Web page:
To get good images I knew I had to be up close to what was going on. And then my next thought was, okay, I have to become a re-enactor. That started the challenge. There’s no national group for these events. Every time I went to a re-enactment I had to negotiate with whoever was organizing it. It took a little time. But I made some friends along the way. There were some key folks I met who understood what I was trying to achieve.
I wasn't just out to make pretty pictures. I was actually trying to tell a story. So at that first re-enactment, I realized I couldn’t stand behind that spectator rope. I had to immerse myself completely.
What was that like?
It was a steep learning curve. My head was filled with the memoirs that I had read of the soldiers who fought in the war. A good deal of the soldiers were literate, so we have all these letters and journals, their direct words. So I had all of these impressions in my mind, and at the re-enactments I began to see some of the things I had read about.
Sam Watkins, a Confederate, wrote a famous memoir in which he talked about the battlefield as dreamlike—because the things that happen there are things we never see in real life. I pointed the camera at these events and all of a sudden they started to appear kind of dreamlike. So that was a good place to start.
Was there one battlefield that stood out the most for you?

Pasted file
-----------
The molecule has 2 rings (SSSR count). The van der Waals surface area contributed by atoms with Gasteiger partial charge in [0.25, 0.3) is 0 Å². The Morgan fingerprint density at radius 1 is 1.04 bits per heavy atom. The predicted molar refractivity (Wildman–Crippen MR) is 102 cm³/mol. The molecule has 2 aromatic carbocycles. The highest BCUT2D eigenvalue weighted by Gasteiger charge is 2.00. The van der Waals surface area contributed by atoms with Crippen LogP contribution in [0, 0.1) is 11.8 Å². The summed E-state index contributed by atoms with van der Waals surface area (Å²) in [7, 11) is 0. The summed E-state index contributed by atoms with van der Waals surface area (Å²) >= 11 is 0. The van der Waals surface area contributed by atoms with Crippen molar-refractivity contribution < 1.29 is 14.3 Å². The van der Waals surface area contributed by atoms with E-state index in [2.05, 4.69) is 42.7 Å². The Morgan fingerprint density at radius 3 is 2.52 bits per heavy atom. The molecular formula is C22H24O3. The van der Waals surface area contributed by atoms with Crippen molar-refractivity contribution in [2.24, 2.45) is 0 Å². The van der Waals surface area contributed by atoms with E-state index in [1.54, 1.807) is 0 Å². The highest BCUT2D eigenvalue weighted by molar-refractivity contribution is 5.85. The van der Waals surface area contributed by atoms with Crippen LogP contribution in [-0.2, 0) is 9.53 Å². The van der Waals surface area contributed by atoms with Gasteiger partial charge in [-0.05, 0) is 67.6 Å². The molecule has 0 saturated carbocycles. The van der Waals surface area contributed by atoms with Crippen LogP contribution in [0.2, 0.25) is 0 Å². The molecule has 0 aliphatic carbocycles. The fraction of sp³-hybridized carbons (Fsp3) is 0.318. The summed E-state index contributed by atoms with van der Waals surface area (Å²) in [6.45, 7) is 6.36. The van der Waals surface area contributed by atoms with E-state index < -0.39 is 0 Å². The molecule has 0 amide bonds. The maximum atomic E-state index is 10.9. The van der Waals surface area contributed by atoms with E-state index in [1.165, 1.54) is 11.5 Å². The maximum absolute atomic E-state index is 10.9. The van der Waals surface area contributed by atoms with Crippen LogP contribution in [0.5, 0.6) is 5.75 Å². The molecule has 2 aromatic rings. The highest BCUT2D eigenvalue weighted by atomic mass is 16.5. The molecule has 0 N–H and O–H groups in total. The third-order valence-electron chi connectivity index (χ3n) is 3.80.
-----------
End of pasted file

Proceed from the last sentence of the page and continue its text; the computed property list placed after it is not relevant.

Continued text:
Antietam comes to mind. It's in Sharpsburg, Maryland, and is probably the most beautiful Civil War battlefield we have in the country. The background is the Blue Ridge Mountains, and it’s just gorgeous, and it’s been completely preserved.
I was there at sunrise on the 150th anniversary of the Battle of Antietam, the single bloodiest day in American history. I met with some re-enactors who were volunteering for the Park Service there, and photographed them in the cornfield. This cornfield is famous; the corn that was growing there that day is still growing. The fact that I was able to set up my camera in that cornfield and photograph those re-enactors still gives me chills. It felt like a real sesquicentennial moment.
What was the end goal of the book?
My goal when I started, after reading all this material, was [to convey] this sense that the Civil War was not that long ago. The battlefields are out there and have been preserved for over a hundred years. The idea was that you can walk into these 19th-century landscapes in our midst and it's like stepping back in time.
But when I met the re-enactors and began to understand their ancestral connections to the period, the project began to evolve. Americans are still very connected to this war. Except today, when they end [a re-enacted battle], the two sides come across and shake hands and there’s this sort of cathartic experience that happens.
So me looking for the specter of this war became me finding this 21st-century Civil War landscape that still exists. It’s the landscapes and this DNA connection that’s still vital for people.